18th Century Portrait of Sir John Inglis Bart by Sir Henry Raeburn


A half length portrait, the sitter a Scottish aristocrat Sir John Inglis looking rather serious dressed in a blue coat and seated in an interior with his hands together over his lap. The painting is in a carved wood frame having a lower plaque referencing Sir Henry Raeburn.

Sir Henry Raeburn (1756-1823) was a Scottish portrait painter and Scotland’s first significant portrait painter since the Union to remain based in Scotland. He served as Portrait Painter to His Majesty King George IV in Scotland and his subjects like the one in this painting represent the Who’s Who of Edinburgh society of the day.

Raeburn has been described as a “famously intuitive”portrait painter. He was unusual amongst many of his contemporaries, such as Reynolds, in the extent of his philosophy of painting directly from life; he made no preliminary sketches.This attitude partly explains the often coarse modelling and clashing colour combinations he employed, in contrast to the more refined style of Thomas Gainsborough and Reynolds. However these qualities and those mentioned above anticipate many of the later developments in painting of the 19th century from Romanticism to Impressionism. Raeburn wax prolific and it is recorded that he made more than a thousand paintings spanning 50 years.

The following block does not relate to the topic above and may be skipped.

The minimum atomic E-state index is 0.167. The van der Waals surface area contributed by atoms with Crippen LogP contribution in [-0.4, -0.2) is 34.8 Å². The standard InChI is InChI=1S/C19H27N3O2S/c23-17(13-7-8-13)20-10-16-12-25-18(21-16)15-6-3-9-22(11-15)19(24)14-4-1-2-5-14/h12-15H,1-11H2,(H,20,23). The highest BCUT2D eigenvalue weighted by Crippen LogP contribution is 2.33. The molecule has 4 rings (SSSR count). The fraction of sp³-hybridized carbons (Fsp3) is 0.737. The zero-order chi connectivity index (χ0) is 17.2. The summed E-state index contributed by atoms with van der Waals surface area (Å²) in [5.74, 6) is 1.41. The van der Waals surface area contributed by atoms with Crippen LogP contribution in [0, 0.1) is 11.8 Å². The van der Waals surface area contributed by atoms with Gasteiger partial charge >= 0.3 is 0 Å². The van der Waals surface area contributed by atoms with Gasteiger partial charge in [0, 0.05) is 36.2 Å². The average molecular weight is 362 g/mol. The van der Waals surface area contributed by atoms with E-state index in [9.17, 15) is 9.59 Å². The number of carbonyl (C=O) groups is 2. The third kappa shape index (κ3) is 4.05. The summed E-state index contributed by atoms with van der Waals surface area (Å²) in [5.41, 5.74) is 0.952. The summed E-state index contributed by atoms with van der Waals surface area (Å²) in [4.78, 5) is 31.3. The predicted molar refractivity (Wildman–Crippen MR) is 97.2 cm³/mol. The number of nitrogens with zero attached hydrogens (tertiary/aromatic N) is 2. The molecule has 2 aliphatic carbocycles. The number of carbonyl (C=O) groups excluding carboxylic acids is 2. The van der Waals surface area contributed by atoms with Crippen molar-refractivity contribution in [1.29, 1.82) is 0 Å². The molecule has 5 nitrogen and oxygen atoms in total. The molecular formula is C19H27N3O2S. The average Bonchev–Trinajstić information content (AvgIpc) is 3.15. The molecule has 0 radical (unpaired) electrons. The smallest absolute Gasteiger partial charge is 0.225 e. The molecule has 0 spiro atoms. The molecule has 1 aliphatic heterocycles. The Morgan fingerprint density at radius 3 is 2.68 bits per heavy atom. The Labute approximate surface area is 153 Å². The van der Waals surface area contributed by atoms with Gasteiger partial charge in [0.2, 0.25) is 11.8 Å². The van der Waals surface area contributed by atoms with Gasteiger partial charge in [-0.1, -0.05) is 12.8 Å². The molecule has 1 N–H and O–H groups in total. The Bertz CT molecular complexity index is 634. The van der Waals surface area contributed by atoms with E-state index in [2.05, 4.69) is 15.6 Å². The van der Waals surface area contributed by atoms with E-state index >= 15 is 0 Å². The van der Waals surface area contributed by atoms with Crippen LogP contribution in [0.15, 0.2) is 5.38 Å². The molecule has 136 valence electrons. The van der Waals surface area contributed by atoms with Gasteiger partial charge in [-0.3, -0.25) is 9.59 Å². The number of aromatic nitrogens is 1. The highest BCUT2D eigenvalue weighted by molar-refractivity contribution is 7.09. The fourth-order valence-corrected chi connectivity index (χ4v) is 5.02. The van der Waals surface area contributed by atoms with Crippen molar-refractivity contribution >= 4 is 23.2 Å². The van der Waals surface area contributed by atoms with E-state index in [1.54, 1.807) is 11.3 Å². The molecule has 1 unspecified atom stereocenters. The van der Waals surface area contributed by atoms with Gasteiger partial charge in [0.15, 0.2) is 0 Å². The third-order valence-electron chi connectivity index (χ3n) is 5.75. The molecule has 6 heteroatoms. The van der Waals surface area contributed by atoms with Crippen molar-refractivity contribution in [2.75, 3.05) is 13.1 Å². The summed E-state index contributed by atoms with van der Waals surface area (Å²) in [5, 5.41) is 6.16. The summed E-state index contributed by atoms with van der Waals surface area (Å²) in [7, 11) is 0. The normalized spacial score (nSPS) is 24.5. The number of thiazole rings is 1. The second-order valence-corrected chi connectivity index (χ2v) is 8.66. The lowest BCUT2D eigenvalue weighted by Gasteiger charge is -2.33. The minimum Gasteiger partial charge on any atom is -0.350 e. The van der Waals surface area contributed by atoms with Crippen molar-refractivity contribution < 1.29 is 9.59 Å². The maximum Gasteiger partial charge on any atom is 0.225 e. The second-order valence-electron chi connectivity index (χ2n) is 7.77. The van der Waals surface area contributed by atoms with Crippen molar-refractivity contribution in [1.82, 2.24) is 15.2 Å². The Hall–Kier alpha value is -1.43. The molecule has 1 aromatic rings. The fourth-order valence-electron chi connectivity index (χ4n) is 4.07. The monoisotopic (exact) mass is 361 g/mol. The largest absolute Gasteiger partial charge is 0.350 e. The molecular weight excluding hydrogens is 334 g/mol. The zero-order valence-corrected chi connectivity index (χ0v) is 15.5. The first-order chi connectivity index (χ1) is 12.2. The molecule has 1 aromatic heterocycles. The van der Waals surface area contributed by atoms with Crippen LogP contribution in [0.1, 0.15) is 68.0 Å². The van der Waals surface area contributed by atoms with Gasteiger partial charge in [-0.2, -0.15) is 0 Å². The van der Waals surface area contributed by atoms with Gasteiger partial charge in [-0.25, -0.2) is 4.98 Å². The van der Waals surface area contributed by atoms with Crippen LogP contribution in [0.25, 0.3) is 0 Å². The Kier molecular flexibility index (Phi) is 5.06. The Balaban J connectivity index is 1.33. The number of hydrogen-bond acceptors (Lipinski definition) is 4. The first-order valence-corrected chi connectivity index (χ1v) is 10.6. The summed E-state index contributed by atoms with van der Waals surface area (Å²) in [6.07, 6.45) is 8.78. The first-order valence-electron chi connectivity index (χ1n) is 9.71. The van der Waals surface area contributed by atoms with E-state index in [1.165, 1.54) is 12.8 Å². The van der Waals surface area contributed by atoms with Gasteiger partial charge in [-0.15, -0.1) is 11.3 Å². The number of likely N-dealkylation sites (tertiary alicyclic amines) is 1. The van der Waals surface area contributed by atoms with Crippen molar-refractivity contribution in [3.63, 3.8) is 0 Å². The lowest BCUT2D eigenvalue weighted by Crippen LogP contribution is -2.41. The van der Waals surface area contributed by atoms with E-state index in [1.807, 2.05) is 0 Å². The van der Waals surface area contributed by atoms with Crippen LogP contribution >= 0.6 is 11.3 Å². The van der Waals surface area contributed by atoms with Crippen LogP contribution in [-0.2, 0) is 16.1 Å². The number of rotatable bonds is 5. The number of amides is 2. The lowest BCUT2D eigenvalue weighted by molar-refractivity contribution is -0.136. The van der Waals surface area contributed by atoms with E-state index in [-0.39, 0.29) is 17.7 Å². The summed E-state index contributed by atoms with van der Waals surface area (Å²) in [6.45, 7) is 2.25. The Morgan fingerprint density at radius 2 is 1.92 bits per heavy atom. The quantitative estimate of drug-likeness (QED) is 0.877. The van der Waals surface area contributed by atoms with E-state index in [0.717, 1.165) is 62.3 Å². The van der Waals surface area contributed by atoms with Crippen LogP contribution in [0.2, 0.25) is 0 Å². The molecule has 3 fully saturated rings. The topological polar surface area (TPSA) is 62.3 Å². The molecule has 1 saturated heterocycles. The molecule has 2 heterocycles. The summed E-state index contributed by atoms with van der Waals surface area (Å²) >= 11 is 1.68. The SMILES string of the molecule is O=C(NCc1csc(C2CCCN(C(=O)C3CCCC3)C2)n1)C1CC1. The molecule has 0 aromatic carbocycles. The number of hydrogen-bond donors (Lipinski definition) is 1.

Sir Henry Raeburn died in Edinburgh at is buried in St. Cuthbert’s churchyard against the east wall (the monument erected by Raeburn in advance) but also has a secondary memorial in the Church of St John the Evangelist, Edinburgh.

Dimensions: 34.5″H x 27″W x 2″D

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